What people are saying - Write a review
We haven't found any reviews in the usual places.
Other editions - View all
acres Advertiser American appears authorized Berrien Blois Branch County building Buren Calhoun County Canal Cass Chicago Road Clair Clinton close Colls comparatively contained course Creek Detroit Gazette early East eastern Erie especially extended farms favorable forest formed four French Geol given gives Grand growth Hamtramck Hist History House hundred Huron Ibid immigration important improvements Indian influence Jackson Joseph Journal Kalamazoo Lake land later Lenawee ment mentioned Mich Michigan miles mill Monroe mouth natural navigation northern Oakland Ohio openings organization original peninsula period pioneer Pontiac population prairie present probably Public Raisin rapid reached received relation River Road route Saginaw says seems settle settlement settlers shore shows soil southern springs streams Survey Territorial Laws timber tion township village water power Wayne western White York
Page 509 - ... hereafter shall be formed in the said territory: to provide also for the establishment of States, and permanent government therein, and for their admission to a share in the federal councils on an equal footing with the original States, at as early periods as may be consistent with the general interest...
Page 512 - And be it further enacted, That there shall be established within the said territory' a government in all respects similar to that provided by the ordinance of Congress, passed on the thirteenth day of July one thousand seven hundred and eighty-seven, for the government of the territory of the United States northwest of the river Ohio...
Page 510 - There shall be formed in the said territory not less than three, nor more than five states ; and the boundaries of the states, as soon as Virginia shall alter her act of cession, and consent to the same, shall become fixed and established as follows...
Page 509 - The utmost good faith shall always be observed towards the Indians; their lands and property shall never be taken from them without their consent; and in their property, rights and liberty they shall never be invaded or disturbed, unless in just and lawful wars authorized by congress; but laws founded in justice and humanity shall, from time to time, be made, for preventing wrongs being done to them, and for preserving peace and friendship with them.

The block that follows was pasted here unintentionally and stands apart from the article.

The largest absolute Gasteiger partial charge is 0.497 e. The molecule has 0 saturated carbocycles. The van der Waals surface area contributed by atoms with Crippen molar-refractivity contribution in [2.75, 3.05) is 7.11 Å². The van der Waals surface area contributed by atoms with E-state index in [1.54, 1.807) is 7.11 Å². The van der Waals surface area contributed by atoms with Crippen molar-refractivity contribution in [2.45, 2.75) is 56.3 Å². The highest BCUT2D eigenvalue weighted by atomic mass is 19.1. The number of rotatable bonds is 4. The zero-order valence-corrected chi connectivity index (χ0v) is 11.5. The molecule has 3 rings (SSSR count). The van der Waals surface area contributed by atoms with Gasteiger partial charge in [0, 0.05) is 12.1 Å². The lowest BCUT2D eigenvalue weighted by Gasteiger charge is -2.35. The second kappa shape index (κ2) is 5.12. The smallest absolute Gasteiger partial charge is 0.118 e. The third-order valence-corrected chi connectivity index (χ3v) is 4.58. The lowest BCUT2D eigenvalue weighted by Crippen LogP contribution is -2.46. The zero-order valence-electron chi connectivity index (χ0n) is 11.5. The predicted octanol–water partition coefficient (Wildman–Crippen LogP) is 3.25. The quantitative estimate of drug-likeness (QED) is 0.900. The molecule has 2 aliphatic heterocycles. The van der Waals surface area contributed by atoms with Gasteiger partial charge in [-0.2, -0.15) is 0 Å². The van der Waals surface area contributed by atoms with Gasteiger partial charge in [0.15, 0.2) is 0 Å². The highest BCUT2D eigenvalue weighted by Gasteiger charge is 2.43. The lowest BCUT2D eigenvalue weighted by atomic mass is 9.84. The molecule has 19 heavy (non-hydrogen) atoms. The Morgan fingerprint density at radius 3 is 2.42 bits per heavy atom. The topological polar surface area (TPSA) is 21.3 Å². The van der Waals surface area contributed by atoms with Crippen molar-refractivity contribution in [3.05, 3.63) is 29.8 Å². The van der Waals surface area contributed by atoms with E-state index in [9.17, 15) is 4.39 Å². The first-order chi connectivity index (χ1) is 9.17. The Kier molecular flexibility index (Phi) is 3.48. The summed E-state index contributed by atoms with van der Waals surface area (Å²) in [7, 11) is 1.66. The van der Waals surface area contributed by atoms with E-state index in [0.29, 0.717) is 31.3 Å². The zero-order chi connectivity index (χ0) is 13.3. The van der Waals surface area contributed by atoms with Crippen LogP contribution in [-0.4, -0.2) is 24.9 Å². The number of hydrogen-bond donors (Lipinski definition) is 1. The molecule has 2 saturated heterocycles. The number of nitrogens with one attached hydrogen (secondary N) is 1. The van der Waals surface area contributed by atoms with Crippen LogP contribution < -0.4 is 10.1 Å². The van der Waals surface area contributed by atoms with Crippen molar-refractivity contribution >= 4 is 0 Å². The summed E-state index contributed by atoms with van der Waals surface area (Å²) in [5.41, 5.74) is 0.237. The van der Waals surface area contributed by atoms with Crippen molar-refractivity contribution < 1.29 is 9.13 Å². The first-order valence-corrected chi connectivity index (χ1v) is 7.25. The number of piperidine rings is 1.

Page 511 - There shall be neither slavery nor involuntary servitude in the said territory, otherwise than in the punishment of crimes, whereof the party shall have been duly convicted: Provided always, That any person escaping into the same, from whom labor or service is lawfully claimed in any one of the original states, such fugitive may be lawfully reclaimed and conveyed to the person claiming his or her labor or service, as aforesaid.
Page 509 - The inhabitants of the said territory shall always be entitled to the benefits of the writ of habeas corpus, and of the trial by jury; of a proportionate representation of the people in the legislature; and of judicial proceedings according to the course of the common law.
Page 510 - The navigable waters leading into the Mississippi and St. Lawrence, and the carrying places between the same, shall be common highways and forever free, as well to the inhabitants of the said territory as to the citizens of the United States, and those of any other States that may be admitted into the confederacy, without any tax, impost, or duty therefor.
Page 509 - Religion, morality, and knowledge being necessary to good government and the happiness of mankind, schools and the means of education shall forever be encouraged. The utmost good faith shall always be observed towards the Indians; their lands and property shall never be taken from them without their consent...
Page 505 - Be it ordained by the United States in Congress assembled, That the said territory, for the purpose of temporary government, be one district, subject, however, to be divided into two districts, as future circumstances may, in the opinion of Congress, make it expedient.
Page 511 - And whenever any of the said States shall have sixty thousand free inhabitants therein such State shall be admitted by its delegates into the Congress of the United States on an equal footing with the original states in all respects whatever, and shall be at liberty to form a permanent constitution and State government.